A few weeks ago I did something that, growing up, I never imagined would happen – I mailed my mother, Beatriz, and my father, Jesus, acceptance letters to both Harvard Business School and the Harvard Kennedy School of Government where I will begin my graduate studies this Fall on a full-year academic scholarship.
As a first-generation American and college student, it would be misleading to say that the path to attending an institution like Harvard was conveniently carved out for me. However, as I reflect on the journey I took to get to where I am, the unconditional support and courage from my parents is the definite starting point.
I vividly remember nights as a young boy when my parents would stay up until the early morning making sure my homework was done or helping me with a school project. There were multiple moments when although my mother didn’t understand a certain math or science assignment I had, she would find someone to help me out. Or moments when my dad would teach himself certain subjects just so he could explain them to me.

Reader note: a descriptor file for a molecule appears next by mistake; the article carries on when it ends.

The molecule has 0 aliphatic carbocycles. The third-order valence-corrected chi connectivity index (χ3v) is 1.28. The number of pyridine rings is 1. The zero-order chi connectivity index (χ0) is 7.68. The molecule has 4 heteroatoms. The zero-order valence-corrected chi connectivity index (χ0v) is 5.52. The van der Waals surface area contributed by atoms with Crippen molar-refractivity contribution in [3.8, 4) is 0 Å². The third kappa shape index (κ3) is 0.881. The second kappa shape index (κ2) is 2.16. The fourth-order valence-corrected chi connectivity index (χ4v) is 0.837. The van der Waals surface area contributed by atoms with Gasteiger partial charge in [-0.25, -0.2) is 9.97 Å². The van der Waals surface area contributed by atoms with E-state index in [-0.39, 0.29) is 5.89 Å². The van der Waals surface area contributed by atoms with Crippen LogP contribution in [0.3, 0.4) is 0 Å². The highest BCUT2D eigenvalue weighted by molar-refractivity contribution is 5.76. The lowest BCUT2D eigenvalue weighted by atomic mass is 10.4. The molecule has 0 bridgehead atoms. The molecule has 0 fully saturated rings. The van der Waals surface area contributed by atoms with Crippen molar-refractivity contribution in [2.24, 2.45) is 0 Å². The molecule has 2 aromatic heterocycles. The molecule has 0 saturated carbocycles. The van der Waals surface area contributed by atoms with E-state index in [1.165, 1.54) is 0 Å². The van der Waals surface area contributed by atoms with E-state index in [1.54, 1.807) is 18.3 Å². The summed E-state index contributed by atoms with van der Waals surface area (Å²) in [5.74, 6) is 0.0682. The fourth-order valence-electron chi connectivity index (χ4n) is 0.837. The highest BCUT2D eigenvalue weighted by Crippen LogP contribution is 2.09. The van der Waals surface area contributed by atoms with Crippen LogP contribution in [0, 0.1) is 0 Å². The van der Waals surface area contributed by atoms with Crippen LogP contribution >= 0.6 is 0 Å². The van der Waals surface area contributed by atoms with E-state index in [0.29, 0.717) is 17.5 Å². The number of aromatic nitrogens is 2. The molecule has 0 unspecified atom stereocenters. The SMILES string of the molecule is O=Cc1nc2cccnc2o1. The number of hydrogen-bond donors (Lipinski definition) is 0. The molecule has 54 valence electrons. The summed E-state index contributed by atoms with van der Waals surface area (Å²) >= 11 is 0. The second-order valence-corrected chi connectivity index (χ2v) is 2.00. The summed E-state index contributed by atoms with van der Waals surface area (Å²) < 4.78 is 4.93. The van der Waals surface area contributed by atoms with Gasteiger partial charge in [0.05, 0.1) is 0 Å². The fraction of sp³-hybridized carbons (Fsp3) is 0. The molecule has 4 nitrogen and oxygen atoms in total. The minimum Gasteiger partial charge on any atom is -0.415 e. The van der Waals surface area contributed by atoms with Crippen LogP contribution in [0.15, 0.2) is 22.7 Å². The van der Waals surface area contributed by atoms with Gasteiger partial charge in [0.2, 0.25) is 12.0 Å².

There is something magical about having parents who believe wholeheartedly in the value of an education without ever having college degrees themselves. For as long as I can remember, they planted in me the seed of curiosity and love for the pursuit of knowledge.
Like many other Hispanic families, my parents understood that education, whether a technical degree or higher education, is a powerful vehicle for progress. My mother and father left their home countries – Colombia and Mexico, respectively – because they believed that the United States would provide their children with the best shot to reach their potential. My story, like that of many immigrant families, doesn’t exist without the courageous decision my parents made several decades ago.
As I move to Cambridge, Massachusetts this Fall, I will bring a picture frame of my family. I want to hold dear to my heart the incredible sacrifices my parents made to give me a shot at reaching my potential and changing the world for the better. I want my parents to know, as the old saying goes, “the apple doesn’t fall far from the tree.”
Those acceptance letters from Harvard are as much theirs as they are mine.
Written by David Perez, CHCI-Google Public Policy Fellow and former Fulbright Scholar. David is available to discuss his experience with CHCI to anyone who is interested in applying. He can be reached at firstname.lastname@example.org